Ground-based assets are terrestrial (surface-based facilities) and include ground stations and launch facilities. Launch facilities make it possible to put a satellite into space and are historically operated by a company that is distinct from those operating the satellites in practice. Ground stations are the brain of the entire satellite networks. They serve as control systems for the satellites in orbit and, as a consequence, if something goes wrong with a satellite in space, the personnel at these stations will be the first to know and in the best position to carry out incident response.
Uplinks & Downlinks
These stations provide real-time communications with satellites enabling telemetry, tracking, and control (TT&C) over satellite networks as well as managing uplinks (sending radio signals to the satellite) and downlinks (receiving data transmission from the satellite). When people hear satellite systems, it is often the satellite that stands out and tends to garner the most attention. However, these satellites are only effective if they have somewhere to send and act on their data (i.e. ground-based assets).
Space-based assets include communication satellites (e.g. to support 5G networks) but also other types of satellite that support systems such as positioning, navigation, and timing (PNT) (supports GPS, EU’s Galileo, Russian GLONAS) and weather satellites.
Communication satellites, and satellites in general, are comprised of a payload and a bus. The payload is mission specific and differs from satellite to satellite (i.e. the equipment necessary to perform its specific purpose such as communications). The bus provides the essential functionality (i.e. electrical power, electronics, and propulsion) enabling the mission payload. In the context of communications satellites, the mission payload is the communications package including antenna, content/data routing, and waveform management.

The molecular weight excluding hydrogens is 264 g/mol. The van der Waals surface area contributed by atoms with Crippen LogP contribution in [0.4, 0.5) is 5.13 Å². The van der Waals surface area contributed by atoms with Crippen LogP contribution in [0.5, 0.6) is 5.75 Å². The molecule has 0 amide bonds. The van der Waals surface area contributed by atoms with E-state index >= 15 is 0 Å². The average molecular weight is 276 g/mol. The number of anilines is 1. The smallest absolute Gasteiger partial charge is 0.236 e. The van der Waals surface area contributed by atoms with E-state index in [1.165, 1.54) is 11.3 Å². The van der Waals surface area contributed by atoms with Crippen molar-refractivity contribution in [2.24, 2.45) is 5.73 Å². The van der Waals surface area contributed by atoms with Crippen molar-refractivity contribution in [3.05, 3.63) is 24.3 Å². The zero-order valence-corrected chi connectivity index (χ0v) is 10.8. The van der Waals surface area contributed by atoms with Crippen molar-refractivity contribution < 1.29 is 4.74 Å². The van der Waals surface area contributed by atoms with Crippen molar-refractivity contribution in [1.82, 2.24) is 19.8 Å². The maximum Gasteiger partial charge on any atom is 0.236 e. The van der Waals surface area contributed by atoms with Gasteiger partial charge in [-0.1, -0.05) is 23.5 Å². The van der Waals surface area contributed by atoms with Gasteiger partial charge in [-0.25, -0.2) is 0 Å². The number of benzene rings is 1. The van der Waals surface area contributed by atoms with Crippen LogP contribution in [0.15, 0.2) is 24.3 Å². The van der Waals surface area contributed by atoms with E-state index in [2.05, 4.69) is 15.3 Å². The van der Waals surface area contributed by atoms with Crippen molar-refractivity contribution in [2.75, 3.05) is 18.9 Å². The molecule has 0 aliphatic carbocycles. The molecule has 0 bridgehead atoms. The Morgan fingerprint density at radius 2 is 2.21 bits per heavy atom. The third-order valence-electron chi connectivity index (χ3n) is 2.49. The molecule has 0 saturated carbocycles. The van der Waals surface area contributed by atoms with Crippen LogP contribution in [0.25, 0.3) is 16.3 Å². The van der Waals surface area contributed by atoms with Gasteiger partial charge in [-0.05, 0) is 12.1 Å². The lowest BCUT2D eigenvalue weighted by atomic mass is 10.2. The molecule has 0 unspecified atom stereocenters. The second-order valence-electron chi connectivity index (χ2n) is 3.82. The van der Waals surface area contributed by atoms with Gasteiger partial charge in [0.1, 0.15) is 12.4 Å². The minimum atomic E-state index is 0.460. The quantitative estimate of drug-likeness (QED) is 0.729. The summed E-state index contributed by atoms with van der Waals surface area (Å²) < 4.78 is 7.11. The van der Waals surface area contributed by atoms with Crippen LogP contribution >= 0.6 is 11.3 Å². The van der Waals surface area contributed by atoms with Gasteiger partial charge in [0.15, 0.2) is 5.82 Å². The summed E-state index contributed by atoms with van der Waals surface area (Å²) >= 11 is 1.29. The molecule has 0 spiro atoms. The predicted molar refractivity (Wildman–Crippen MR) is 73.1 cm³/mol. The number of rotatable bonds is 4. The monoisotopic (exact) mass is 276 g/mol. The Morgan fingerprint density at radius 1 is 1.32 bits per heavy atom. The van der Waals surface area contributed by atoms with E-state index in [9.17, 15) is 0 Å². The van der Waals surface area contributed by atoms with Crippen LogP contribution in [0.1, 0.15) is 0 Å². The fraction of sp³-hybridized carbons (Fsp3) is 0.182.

In addition to uplinks and downlinks between the satellite and the ground station, some satellite constellations can also communicate with each other (crosslinks).
Connecting through space
Satellite systems are not an island in and unto themselves. Their utility is in their ability to connect with their users. Connection points to other networks and devices can take many forms.
In the case of serving as 5G backhaul, for example, satellite systems would connect the Radio Access Network (RAN) to the core network. Both of those connections (the RAN and core) are endpoints for the satellite system. In the case of increasing connectivity for IoT devices in an urban area, numerous IoT devices become endpoints (or connection points).
Notably, communication satellites can support commercial, government, or military purposes and often satellites can support multiple communities at the same time. For example, according to a DoD study, “commercial communications satellites were used in 45 percent of all communications between the United States and the Persian Gulf region during Desert Shield/Desert Storm.”